no cerraré los ojos, ni los bajaré.
If you are anything like me you feel it. We are inundated with a seemingly infinite amount of information and opinion. I suffer daily from too much input and too little output. I am a research hound, or at least I was. But now the amount of information I have at the touch of a finger is almost paralyzing. I spend much of my time sifting through articles in a haphazard fashion absorbing what I can of them, which is often very little. If the information isn’t academic in nature or relating to the news it is social information. Scores and scores of social information filtered down by Facebook. Social Media algorithms have pinned me for what I am: A Gin swilling political harlequin, drunk and unheard amongst the clamor of his digital peers. I am bombarded by information and in turn I peddle it back at the webosphere in an endless tactless dance of pseudodialectical “communication”. And inevitably, as I sift through my daily dose(s) of information, I stumble upon the generic humdrumity of public opinion. Like a terrible accident on the highway seen on a bus speeding by, I can’t help but look in concern. I am addicted to reading that which pains me: the comments section. Between the amount of information that I pretend I can even come close to processing on the daily and those latent opinions just waiting for me to discover I feel incredibly fatigued. An insomniatic fatigue that could really only be the result of an addiction.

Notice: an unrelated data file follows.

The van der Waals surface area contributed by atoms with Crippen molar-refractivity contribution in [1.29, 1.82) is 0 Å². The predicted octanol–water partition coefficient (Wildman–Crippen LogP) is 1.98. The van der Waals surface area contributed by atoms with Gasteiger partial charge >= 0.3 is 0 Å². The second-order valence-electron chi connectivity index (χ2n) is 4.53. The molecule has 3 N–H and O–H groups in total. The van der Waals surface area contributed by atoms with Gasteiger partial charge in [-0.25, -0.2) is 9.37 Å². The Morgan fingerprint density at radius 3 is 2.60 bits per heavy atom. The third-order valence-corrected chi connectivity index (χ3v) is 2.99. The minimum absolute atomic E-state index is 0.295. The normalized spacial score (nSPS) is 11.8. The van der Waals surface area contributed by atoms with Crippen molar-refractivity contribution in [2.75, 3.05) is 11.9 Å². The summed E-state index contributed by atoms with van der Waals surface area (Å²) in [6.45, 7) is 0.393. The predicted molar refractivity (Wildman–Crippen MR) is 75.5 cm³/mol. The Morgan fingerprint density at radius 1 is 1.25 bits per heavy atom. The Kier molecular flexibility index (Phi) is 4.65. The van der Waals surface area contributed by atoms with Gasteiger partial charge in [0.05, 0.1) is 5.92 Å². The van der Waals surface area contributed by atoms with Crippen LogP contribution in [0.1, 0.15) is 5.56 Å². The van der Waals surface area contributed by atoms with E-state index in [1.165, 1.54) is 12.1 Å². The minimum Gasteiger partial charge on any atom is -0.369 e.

Everywhere is walking distance if you have the time.
With around 15, 000 km2 of urban landscape to explore and upwards of 20 million people to navigate through Mexico City represents a very complex and dynamic urban environment. It is truly a mind-boggling place that is filled with contradiction and strife. Yet, at the same time it can be wonderfully simple and predictable. Having visited this metropolis several times I have found the best way to understand it and develop a relationship with it is to put my feet to the cement.